The Synod: What Does It Mean? Part I

by Michael Sean Winters

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Well, at least the whole world knew there was a Synod of Bishops happening! Getting past all the soundbites, what are the key things we learned the past two weeks and, more importantly, what are the key challenges going forward?

My colleague, Fr. Thomas Reese, SJ, has an analysis that perfectly explains what Pope Francis is trying to accomplish in this synodal process: He is putting the “mater” back into “mater et magistra.” And, as Reese notes, any good parent knows there is a tension between loving one’s child and trying to protect them from things that will harm them. This is the tension the Church always faces in proclaiming its teachings. Yes, at any given time, the Church may highlight its opposition to something going on in the ambient culture but at all times the Church must teach that God is merciful and loving and welcoming and the Church must mimic God in this regard.

The synod was a great accomplishment for synodality per se. The openness displayed made some very nervous. Cardinal Raymond Burke seemed unhappy with the whole process, fearing it upset the doctrinal apple cart at a time when clarity of doctrine is necessary. Damien Thompson writes that he thought the synod was “confused.” It do not think confused is the right word. The only way to avoid “confusion” is to align oneself into a rigid ideology that banishes confusion, overlooks all the variables of human life, and prefers categories to people. This ideological override can be found on both the left and the right and will be the central focus of my post tomorrow.

Pope Francis strongly distanced himself from both ideological camps in his remarkable closing address which, I suspect, will be studied and analyzed long after the relatio has been forgotten.  The pope spoke against several temptations that were evident in the two week proceedings, and at the top of the list was this:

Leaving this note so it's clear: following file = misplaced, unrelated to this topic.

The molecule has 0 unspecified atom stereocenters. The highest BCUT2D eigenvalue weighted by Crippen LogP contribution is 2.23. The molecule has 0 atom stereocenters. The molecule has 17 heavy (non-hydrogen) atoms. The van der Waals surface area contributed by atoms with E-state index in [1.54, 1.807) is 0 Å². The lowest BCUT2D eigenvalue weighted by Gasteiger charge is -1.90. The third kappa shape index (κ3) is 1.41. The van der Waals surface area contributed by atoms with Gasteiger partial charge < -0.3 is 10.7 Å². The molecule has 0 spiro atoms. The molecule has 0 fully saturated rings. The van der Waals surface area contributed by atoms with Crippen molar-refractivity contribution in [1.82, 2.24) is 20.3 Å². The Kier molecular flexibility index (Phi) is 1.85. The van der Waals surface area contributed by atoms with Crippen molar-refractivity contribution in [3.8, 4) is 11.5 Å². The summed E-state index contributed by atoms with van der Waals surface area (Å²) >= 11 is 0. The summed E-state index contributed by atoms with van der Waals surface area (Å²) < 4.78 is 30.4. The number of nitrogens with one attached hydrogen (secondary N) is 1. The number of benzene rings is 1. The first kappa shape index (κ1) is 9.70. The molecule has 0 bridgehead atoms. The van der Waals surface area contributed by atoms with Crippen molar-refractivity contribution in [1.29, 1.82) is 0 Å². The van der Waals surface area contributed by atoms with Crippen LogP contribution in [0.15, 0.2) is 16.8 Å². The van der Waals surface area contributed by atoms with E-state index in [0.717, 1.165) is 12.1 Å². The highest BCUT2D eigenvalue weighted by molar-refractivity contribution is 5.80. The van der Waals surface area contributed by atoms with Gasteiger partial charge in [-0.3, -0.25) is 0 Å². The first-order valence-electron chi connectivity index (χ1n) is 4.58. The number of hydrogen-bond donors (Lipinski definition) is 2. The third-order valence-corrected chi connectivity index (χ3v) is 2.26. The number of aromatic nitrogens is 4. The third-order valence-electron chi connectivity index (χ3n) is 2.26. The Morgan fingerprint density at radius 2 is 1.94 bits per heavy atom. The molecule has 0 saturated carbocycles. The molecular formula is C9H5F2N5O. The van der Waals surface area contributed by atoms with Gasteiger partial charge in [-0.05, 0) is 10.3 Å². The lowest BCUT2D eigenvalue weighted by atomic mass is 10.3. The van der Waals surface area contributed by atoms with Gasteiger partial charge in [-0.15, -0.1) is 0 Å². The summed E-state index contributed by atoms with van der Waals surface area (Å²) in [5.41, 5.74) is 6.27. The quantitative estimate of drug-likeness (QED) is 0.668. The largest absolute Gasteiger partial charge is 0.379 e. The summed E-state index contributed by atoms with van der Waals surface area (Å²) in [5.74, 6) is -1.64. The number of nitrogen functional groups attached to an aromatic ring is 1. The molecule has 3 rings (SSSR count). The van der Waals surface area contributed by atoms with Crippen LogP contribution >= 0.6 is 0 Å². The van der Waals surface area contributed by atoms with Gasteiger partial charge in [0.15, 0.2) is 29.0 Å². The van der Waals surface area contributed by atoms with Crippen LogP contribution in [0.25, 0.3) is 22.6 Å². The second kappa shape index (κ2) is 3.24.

One, a temptation to hostile inflexibility [trans: rigidity], that is, wanting to close oneself within the written word, (the letter) and not allowing oneself to be surprised by God, by the God of surprises, (the spirit); within the law, within the certitude of what we know and not of what we still need to learn and to achieve. From the time of Christ, it is the temptation of the zealous, of the scrupulous, of the solicitous and of the so-called – today – “traditionalists” and also of the intellectuals.

I think this may be the first time a pontiff called attention to “what we still need to learn and to achieve.” And, Pope Francis’ focus on the fact that God surprises us is a great antidote to the temptation to impose our wills on the process of discernment the synod is intended to accomplish: None of us knows precisely how these discussions will turn out, this is not a platform fight at a political convention, the Spirit is at work in the Church, and if we do not believe that, then we have ceased to be Catholic believers.

The pope also had some choice words for the progressives:

The temptation to a destructive tendency to goodness [it. buonismo], that in the name of a deceptive mercy binds the wounds without first curing them and treating them; that treats the symptoms and not the causes and the roots. It is the temptation of the “do-gooders,” of the fearful, and also of the so-called “progressives and liberals.”

The pope is indicating that the Church should be primarily concerned to accommodate Herself to Christ, not to the world, a point he made later in chastising those who would come down of the Cross if given the chance. Again, more on these ideological tendencies and the challenge facing them tomorrow.

I hope that people will not overlook the message from the synod fathers. It was surprisingly strong on the socio-economic factors that can make it almost impossible for families to sustain themselves. Lord knows that here in the U.S. we do not do enough to try and alleviate poverty, nor even explore the effects of poverty on family life, a point which my conservative friends rightly raise but usually put the cart before the horse, blaming the poverty on the breakdown of marriage when, surely, the relationship is more complex. But, in the global south, the poverty is crushing. To them, being poor in the U.S. is almost middle class in their countries. How does one sustain a family in such circumstances? I hope at the next synod, the fathers address more fully the way modern socio-economic conditions also harm marriages by infecting the culture with a consumerist mentality.